myHealthPolicy Medicare Medicare Part A & B

All about Medicare Part A & B, or Original Medicare

Key Takeaways

Original Medicare is composed of Part A (hospital insurance) and Part B (medical insurance). Medicare beneficiaries can see any doctor in the country that accepts Medicare. You have a seven-month window when you turn 65 called your Initial Enrollment Period (IEP) to enroll in Original Medicare–the month of your birthday plus three months before your 65th birth month and three months after your 65th birth month.

What is Medicare?

Medicare is the federal health insurance program primarily for Americans age 65 and older. Signed into law in 1965, Medicare currently covers millions of people. Aimed primarily at those of retirement age, it helps make health coverage more affordable and less costly than private health insurance.

There are four different types of Medicare. Medicare Part A, also called hospital insurance, covers inpatient care; Medicare Part B, also called medical insurance, covers outpatient care. Together, they make up Original Medicare.

Medicare Part C, commonly referred to as Medicare Advantage, is an alternative to Original Medicare. Participants get many of the same benefits of traditional Medicare and may also receive additional benefits (like dental and vision, for example). Coverage is provided by private health insurers approved by the program. Medicare Part D is a prescription drug plan.

Medicare is not the same as Medicaid, a jointly funded state and federal health insurance program for vulnerable and low-income Americans in need of affordable care. Additionally, while Medicare is typically used by older people, anyone living with certain permanent disabilities may be eligible to get Medicare as well. While Medicare Part A is premium-free for most people — beneficiaries will pay deductibles and coinsurance for certain parts of this program.

What’s covered by Medicare?

Medicare Part A and Medicare Part B cover most standard medical services. Part A and Part B cover facility costs and Medicare-approved services you receive inside of those facilities. You may hear Part A called “hospital insurance,” and Part B called “medical insurance.”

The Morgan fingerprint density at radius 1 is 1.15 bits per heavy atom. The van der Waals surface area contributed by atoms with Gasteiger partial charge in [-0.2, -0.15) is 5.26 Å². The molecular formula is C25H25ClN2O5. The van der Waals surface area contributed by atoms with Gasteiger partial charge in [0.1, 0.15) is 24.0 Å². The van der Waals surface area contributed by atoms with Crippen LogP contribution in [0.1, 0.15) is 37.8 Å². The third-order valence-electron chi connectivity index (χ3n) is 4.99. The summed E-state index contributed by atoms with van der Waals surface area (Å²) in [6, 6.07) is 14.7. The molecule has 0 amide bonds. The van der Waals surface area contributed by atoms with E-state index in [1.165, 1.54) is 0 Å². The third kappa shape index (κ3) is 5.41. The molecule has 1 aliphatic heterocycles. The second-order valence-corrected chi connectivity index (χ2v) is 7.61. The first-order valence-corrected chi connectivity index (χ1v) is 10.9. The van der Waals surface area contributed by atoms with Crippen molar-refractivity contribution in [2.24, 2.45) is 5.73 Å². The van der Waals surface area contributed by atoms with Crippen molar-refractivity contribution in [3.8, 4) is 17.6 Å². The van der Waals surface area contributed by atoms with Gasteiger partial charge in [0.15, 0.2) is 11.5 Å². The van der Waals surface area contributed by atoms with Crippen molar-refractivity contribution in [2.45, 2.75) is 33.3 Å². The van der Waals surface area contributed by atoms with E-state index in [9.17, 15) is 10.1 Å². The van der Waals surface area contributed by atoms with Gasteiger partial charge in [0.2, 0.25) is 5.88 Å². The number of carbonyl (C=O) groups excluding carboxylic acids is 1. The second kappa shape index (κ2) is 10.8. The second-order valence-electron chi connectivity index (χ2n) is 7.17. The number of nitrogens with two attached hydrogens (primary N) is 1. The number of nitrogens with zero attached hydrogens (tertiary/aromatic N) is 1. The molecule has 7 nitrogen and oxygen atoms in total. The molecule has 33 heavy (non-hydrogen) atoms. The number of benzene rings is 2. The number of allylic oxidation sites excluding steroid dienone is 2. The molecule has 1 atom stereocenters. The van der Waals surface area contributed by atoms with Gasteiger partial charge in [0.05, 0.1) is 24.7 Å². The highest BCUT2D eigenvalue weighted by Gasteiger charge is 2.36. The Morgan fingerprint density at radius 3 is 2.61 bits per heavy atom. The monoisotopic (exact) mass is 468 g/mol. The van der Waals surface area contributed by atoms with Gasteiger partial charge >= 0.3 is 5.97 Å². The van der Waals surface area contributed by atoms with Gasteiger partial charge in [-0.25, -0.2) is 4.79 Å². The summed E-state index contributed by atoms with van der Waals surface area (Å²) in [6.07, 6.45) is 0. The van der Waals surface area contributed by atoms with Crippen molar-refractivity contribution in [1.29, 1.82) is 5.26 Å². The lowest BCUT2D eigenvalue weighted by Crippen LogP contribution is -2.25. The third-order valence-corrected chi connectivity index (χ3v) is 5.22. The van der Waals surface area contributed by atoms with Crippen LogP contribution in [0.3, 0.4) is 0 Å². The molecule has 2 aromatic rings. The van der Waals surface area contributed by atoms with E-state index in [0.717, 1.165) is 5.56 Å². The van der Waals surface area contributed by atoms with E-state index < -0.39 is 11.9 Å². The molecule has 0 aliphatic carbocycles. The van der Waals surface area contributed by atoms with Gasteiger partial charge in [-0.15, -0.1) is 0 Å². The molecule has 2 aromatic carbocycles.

Part A (Hospital Insurance)*


Part B (Medical Insurance)*


Between Parts A and B, Original Medicare covers a wide range of services. For a deeper look into what you can expect from your Medicare policy, check out our information on Original Medicare Parts A and B coverage. myHealthPolicy can also help you with options like Medicare Advantage and Prescription Drug (Part D) coverage. 

How much do Medicare part A and B cost?

For most people, their budget is front and center when considering which health insurance to choose. Here’s a starting point when working out your budget:

Medicare Part A costs for 2023

Deductible: $1,600
Premium: $0 (for most people)

Keep in mind:
  • It might be helpful to know if you’re responsible for paying a premium. Whether you have a Part A premium, can vary from person to person based on employment and tax history.
  • You’ll be responsible for your Part A deductible.
Medicare Part B costs for 2023

Deductible: $226
Premium: $164.90

Keep in mind:
  • Medicare Part B has a standard yearly deductible cost.
  • Medicare Part B has a standard monthly premium cost.

The standard premium for Medicare Part B is income-based. For Part B, after you meet your deductible, your cost for care will be approximately 20%, and Medicare will pay about 80% for the remainder of your benefit calendar year.

There are plenty of other factors to consider, including copayments, co-insurance, and when to enroll. Learn more about what goes into Original Medicare costs.